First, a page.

"Initially, the entire storyline appears straightforward, told in clear, well-constructed sentences. On a brilliant December day shortly after the end of the Second World War, 44-year-old Louis Bapaume travels toward a village in Quebec where he lived as a young man in order to atone for a past misdeed. En route, he falls asleep and dreams that he is five years old and seeing his father for the last time. But when he’s jolted awake, he discovers that the car he’s travelling in has become stuck in the snow. Bapaume must be in Montreal in time to play the organ at the Notre Dame Basilica for Christmas Eve, so he enlists the help of Canadian soldiers who are deployed at a railroad station.

"That’s a simple enough beginning, but early in the story Soucy sows the first hint that all is not what it seems. “Louis’s dream had plunged him into such a state that he was still waiting for proof that he was well and truly awake. What was happening now didn’t convince him. Perhaps he’d emerged from one dream only to enter another.”

"When the incongruities and strange coincidences multiply, the reader begins questioning the difference between reality and memory..."

And finally, The Immaculate Conception:

"Anyone interested in French Canadian literature will want to read Gaétan Soucy’s The Immaculate Conception.  Not only does it deal with many of the themes which preoccupied Quebec writers during the second half of the 20th century—Montreal slums, sexual repression and fires which sweep away the past—it is a road map indicating where the prize-winning Soucy was headed from the beginning.
 "The novel, published in French in 1994, was Soucy’s first, but it is the last of his four works to be translated into English. The complicated story begins with a letter written by an undertaker to a friend in New York, detailing  a massive fire that swept through a bar in Montreal’s river front industrial area and killed at least 30 people.  The next morning a bank clerk takes his paraplegic father to see the ruins and is observed by three boys and a teacher,  Clémentine Clément.  She is sure that the boys are up to no good, and warns her school’s principal, a handsome priest whom she has loved for years.  The book ends a week or so later on December 8, the Feast of the Immaculate Conception.  She is pregnant, possibly by the brother of the undertaker or perhaps by one of the boys or maybe (who knows in a book like this) by the Holy Spirit.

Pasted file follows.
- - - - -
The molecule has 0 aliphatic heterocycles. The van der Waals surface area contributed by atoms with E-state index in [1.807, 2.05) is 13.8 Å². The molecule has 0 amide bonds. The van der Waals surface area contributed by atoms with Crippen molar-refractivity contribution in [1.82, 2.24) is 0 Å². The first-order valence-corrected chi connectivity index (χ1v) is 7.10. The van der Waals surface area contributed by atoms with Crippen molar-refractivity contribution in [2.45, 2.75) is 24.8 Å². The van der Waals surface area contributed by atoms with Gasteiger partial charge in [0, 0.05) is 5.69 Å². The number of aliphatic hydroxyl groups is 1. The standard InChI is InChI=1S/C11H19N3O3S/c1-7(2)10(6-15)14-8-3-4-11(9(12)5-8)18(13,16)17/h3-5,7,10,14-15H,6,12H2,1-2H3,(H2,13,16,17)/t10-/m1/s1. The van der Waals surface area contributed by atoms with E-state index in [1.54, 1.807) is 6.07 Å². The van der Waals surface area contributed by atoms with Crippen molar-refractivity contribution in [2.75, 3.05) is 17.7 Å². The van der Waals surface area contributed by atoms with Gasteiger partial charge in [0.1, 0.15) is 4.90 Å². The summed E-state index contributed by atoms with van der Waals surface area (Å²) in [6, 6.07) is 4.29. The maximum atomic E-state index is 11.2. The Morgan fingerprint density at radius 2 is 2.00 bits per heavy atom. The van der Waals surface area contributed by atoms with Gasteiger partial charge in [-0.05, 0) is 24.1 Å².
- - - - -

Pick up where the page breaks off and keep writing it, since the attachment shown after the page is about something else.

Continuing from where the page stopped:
"Soucy used many elements of  this story in his later novels—fires, snowstorms, males who maybe female, wraith-like little girls, young men mistaken about their origins.  Two bit players in The Immaculate Conception—Rogatien W. and Justine Vilbroquais—are even at the center of Vaudeville!, Soucy’s most recent fiction.
"The Immaculate Conception lacks the splendid word play, lyrical observations and convincing weirdness of Soucy’s best-selling later books, though.  It is as if he were learning his trade here: in fact  he gives some of the best  descriptions—the fire victims die with “cackles of agony” and red hot building stones are “glaciers of blood”—to an undertaker’s helper named Soucy.  No doubt someone will use this fact in an academic literary analysis of Soucy’s work.  In the meantime the book gives Soucy fans much to puzzle over, which is part of the pleasure of reading him. "

It is a sad that we will have no more of his weirdly lyrical fictions in the future.

Saturday, July 6, 2013

Well Brouight-up Indian Girls and the Weight of the World: Lahiri and Badami Compared

Jhumpa Lahiri's short story collection Unaccustomed Earth kept me up reading late recently, and this despite the fact that I'd read four of the eight stories previously in The New Yorker. The book continues to explore a circle of character types she has written about before: upper middle-class, educated Indians and their children living in the United States. Full of carefully-observed detail, the stories present the dramas that resonate with those of many of the people who read The New Yorker. Children succeed or fail disastrously, parents die, love comes or does not: there must be tens of thousands of intelligent readers who can sympathize with Lahiri's people.